TSensors Summit expected to generate high-tech investment in region

An example of sensor applications is Sensoria Fitness Sock (sensoria.com) with textile pressure sensors that provide real-time feedback on cadence and landing pattern.
An example of sensor applications is Sensoria Fitness Sock (sensoria.com) with textile pressure sensors that provide real-time feedback on cadence and landing pattern. (Handout)

A collection of some of the most brilliant minds in technology and development will gather in Celebration next week as Florida, for the first time, hosts the 2015 TSensors Summit.

The International Consortium for Advanced Manufacturing Research (ICAMR) is hosting the summit, which will be held Dec. 9-10 at Florida Hospital Nicholson Center. The conference had previously been at at UC-Berkley, Stanford and San Diego.


"Pulling a conference like that out of California and into Central Florida is a wonderful opportunity," ICAMR CEO Chester Kennedy told GrowthSpotter. "It will give us a chance to showcase our talent, which I don't think we do a good enough job of. It's a chance for us to get some international recognition for what we're doing here."

Kennedy said the TSensors Summit attracts a literal "who's who in thought leadership" in the field of sensor technology.

Presenting speakers will discuss the application of trillion sensors, or T sensors, in fields ranging from agriculture, eHealth, mobile and fashion.

"We are currently facing an avalanche growth of sensor applications," said Dr. Janusz Bryzek, chair of the summit. The industry has grown from production of 10 million T sensors in 2007 - with the introduction of the first iPhone - to 15 billion this year.

The commercial applications are limitless, he said. A few examples include fitness tracking running shoes;  smart diapers that send an alert when they're soiled; clothing and cosmetics that change colors; and ambulance drones that can deliver a defribrilator to a heart attack victim in minutes.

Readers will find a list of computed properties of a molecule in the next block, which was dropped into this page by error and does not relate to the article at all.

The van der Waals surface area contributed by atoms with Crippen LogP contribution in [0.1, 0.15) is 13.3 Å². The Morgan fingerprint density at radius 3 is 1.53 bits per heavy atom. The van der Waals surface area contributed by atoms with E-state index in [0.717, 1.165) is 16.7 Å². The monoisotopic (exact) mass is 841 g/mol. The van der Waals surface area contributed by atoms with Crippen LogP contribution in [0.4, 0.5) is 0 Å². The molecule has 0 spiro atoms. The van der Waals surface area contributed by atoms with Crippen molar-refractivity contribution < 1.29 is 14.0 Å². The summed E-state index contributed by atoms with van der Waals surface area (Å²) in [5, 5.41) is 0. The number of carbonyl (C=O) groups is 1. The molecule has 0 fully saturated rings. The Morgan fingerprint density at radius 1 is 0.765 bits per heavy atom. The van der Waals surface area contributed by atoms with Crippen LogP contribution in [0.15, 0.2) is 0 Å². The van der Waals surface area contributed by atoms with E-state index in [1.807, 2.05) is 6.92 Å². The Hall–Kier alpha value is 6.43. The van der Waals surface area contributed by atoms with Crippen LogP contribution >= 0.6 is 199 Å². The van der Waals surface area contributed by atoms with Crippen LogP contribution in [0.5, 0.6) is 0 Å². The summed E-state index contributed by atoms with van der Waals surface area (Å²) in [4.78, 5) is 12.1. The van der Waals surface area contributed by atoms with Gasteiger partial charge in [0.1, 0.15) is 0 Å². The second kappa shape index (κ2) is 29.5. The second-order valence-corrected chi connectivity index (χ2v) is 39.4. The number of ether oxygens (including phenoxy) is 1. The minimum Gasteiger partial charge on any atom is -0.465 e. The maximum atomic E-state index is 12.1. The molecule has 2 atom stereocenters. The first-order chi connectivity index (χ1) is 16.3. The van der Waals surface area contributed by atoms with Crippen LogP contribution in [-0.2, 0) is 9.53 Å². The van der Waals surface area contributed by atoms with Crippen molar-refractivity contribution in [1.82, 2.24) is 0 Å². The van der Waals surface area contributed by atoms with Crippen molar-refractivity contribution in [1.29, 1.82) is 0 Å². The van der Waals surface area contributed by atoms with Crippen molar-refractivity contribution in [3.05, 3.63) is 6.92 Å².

"What we're looking for are applications outside of mobile devices," he said.

On a global level, T sensors are being utilized to monitor pollution, noise and radiation, and to improve effiency in agriculture and fuel consumption.

"If we can find a way to improve the efficiency of gasoline by 1 percent, that translates to billions of dollars in savings," Brysek said.

Osceola County Economic Development Director Bill Martin said the summit provides local leaders with an unprecedented opportunity to sell the region to investors that could pump billions into Florida's economy. The county is currently building a 100,000-square-foot Florida Advanced Manufacturing Research Center in Kissimmee and will develop a 500-acre research park around it.

"First of all, as we get ready to open the FAMRC, we're trying to spread the word about the important work that's going to be going on here and the fact that we're looking for industry partners," Martin said. "If we could pique their interest in that, we could talk about great investment in greater Osceola County and Central Florida."

Bryzek said each summit has served as launching pads for new companies by serving as "matchmakers" for researchers and venture capital. "I am aware of five matches that were made after these meetings," he said. "I spun out the first company based on info I got at the first T Sensors Summit."

At that summit, Bryzek learned that 75 percent of the world's population had no access to medical imaging. A standard ultrasound imager can cost anywhere from $250,000 to $500,000 - and bringing down that cost was a priority of the World Health Organization.

So Bryzek founded eXo Systems, which is currently developing a handheld 4-D imaging device that's about the size of a smart phone and costs roughly $1,000. "It's in R&D now. We're planning market introduction in 2018," he said.

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